Given the impact of African figurative sculpture on the history of Western art, this dimension of regional expression has greatly overshadowed decorative arts. More recently, the aesthetic achievements demonstrated by artists creating artifacts of everyday use have gained recognition among fine arts collectors in the West. Combining functionality, exacting skills, and visually dazzling graphic elements, the wide range of basketry artifacts created by elite Tutsi women from Rwanda and Burundi represent the apogee of refinement exemplified by works represented in the Museum’s collection.
In both Rwanda and neighboring Burundi, woven basketry receptacles and architectural elements constituted the most widespread form of artistic expression. The variety of grasslike plants that served as the primary medium for such constructions was abundant throughout the region’s volcanic mountainous landscape. In Rwandan society, fiber items were key tools for farming activities, providing the necessary elements in the construction of granaries, beehives, or fishnets. Harvested crops were traditionally stored in large baskets whose shapes and sizes were customized for specific types of grains. Cattle-raising was one of the main sources of income for most Rwandans. A shepherd’s equipment included a milk jar covered by a basketry lid. The shelves that held these were also decorated with ornamental tapestries made of woven fibers. Fibers were also the prevalent component of clothing for farmers and members of the aristocratic elite alike until the 1920s, when imported textiles began to replace the fibers of traditional attire.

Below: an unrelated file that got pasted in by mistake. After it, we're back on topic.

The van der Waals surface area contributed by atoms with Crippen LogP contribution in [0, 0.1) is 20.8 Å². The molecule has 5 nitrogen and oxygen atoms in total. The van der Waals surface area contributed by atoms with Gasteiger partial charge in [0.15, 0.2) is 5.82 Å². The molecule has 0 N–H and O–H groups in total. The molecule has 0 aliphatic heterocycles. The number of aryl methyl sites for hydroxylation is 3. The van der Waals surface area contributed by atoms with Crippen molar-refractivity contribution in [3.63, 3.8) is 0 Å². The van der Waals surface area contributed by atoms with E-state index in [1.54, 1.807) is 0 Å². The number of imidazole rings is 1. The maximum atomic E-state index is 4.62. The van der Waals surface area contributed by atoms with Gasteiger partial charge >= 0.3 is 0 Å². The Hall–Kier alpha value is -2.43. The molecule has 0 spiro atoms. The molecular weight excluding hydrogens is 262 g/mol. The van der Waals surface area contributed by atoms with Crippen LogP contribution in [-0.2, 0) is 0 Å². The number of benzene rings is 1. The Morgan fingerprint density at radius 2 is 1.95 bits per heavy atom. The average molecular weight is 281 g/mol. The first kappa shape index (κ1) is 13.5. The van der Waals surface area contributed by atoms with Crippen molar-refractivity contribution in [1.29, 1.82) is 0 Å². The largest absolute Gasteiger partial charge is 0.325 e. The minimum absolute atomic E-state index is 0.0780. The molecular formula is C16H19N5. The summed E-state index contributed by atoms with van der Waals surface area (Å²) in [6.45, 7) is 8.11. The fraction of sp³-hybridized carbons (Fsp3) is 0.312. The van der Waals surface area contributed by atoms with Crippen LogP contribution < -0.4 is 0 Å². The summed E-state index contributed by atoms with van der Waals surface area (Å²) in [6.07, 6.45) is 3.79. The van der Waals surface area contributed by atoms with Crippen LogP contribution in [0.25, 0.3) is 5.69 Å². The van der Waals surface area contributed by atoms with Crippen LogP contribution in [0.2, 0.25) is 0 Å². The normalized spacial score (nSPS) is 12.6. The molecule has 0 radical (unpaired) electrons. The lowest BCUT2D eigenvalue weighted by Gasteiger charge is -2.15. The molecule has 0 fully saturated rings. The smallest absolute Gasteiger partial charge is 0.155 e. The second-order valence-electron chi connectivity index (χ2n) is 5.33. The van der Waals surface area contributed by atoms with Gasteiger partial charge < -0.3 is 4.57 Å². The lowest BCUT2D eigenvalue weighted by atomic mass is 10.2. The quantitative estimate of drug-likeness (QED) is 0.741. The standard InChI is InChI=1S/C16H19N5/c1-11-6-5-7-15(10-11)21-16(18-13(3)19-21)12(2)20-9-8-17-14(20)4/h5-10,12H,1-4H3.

Among the Tutsi elite, basketry-related tasks were gender-specific. Men were responsible for building dwellings, granaries, fences, and other large-scale fiber-based structures. Women created more refined woven artifacts, such as the floor mats, baskets, and wall panels represented in the Museum’s collection. Basketry weaving was a communal activity which occurred during recreational evening gatherings. Accompanied by the sound of music performed by a Tutsi harpist, women dedicated their time to embroidery and bead-making as well as basketry. Decorative architectural elements such as woven basketry “tapestries,” space dividers, and mats were created on such occasions. They filled Tutsi domestic interiors, covering them from floor to ceiling and creating a visually vibrant arrangement of contrasting black and white patterns. Finely woven miniature baskets featured similar variations of decorative patterns alternating black and red dye with the natural gold fiber. Such intimate sized baskets were made primarily to be offered as gifts and had no common usage beside storage of precious objects such as the pipe of the master of the house, beads, or amulets.
Fibers, Technique, and Patterns